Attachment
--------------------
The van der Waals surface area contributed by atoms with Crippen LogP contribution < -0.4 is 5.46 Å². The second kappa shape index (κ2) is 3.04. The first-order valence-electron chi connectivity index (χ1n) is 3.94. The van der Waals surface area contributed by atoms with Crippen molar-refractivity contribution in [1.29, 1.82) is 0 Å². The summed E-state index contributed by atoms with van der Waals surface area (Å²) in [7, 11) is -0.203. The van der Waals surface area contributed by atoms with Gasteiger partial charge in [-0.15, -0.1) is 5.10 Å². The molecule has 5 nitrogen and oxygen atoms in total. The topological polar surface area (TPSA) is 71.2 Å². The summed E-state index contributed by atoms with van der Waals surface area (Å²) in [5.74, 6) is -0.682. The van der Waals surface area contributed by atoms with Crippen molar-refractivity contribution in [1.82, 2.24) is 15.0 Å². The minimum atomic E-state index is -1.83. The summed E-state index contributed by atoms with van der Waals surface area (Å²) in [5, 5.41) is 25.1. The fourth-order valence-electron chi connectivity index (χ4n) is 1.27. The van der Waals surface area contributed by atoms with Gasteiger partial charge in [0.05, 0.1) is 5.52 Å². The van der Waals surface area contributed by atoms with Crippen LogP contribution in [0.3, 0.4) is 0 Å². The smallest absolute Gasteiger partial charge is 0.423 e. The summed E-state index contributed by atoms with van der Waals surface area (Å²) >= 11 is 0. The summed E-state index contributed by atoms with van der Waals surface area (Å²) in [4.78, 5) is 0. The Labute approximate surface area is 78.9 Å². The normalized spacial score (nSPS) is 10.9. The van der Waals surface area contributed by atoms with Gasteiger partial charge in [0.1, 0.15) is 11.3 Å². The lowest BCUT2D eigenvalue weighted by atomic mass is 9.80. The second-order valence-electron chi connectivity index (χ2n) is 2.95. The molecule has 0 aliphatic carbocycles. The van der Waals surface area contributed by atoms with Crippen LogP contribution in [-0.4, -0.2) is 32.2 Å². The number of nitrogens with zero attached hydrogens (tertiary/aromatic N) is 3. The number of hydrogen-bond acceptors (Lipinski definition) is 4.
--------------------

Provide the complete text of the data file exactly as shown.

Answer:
The van der Waals surface area contributed by atoms with Crippen LogP contribution < -0.4 is 5.46 Å². The second kappa shape index (κ2) is 3.04. The first-order valence-electron chi connectivity index (χ1n) is 3.94. The van der Waals surface area contributed by atoms with Crippen molar-refractivity contribution in [1.29, 1.82) is 0 Å². The summed E-state index contributed by atoms with van der Waals surface area (Å²) in [7, 11) is -0.203. The van der Waals surface area contributed by atoms with Gasteiger partial charge in [-0.15, -0.1) is 5.10 Å². The molecule has 5 nitrogen and oxygen atoms in total. The topological polar surface area (TPSA) is 71.2 Å². The summed E-state index contributed by atoms with van der Waals surface area (Å²) in [5.74, 6) is -0.682. The van der Waals surface area contributed by atoms with Crippen molar-refractivity contribution in [1.82, 2.24) is 15.0 Å². The minimum atomic E-state index is -1.83. The summed E-state index contributed by atoms with van der Waals surface area (Å²) in [5, 5.41) is 25.1. The fourth-order valence-electron chi connectivity index (χ4n) is 1.27. The van der Waals surface area contributed by atoms with Gasteiger partial charge in [0.05, 0.1) is 5.52 Å². The van der Waals surface area contributed by atoms with Crippen LogP contribution in [0.3, 0.4) is 0 Å². The smallest absolute Gasteiger partial charge is 0.423 e. The summed E-state index contributed by atoms with van der Waals surface area (Å²) >= 11 is 0. The summed E-state index contributed by atoms with van der Waals surface area (Å²) in [4.78, 5) is 0. The Labute approximate surface area is 78.9 Å². The normalized spacial score (nSPS) is 10.9. The van der Waals surface area contributed by atoms with Gasteiger partial charge in [0.1, 0.15) is 11.3 Å². The lowest BCUT2D eigenvalue weighted by atomic mass is 9.80. The second-order valence-electron chi connectivity index (χ2n) is 2.95. The molecule has 0 aliphatic carbocycles. The van der Waals surface area contributed by atoms with Crippen LogP contribution in [-0.4, -0.2) is 32.2 Å². The number of nitrogens with zero attached hydrogens (tertiary/aromatic N) is 3. The number of hydrogen-bond acceptors (Lipinski definition) is 4.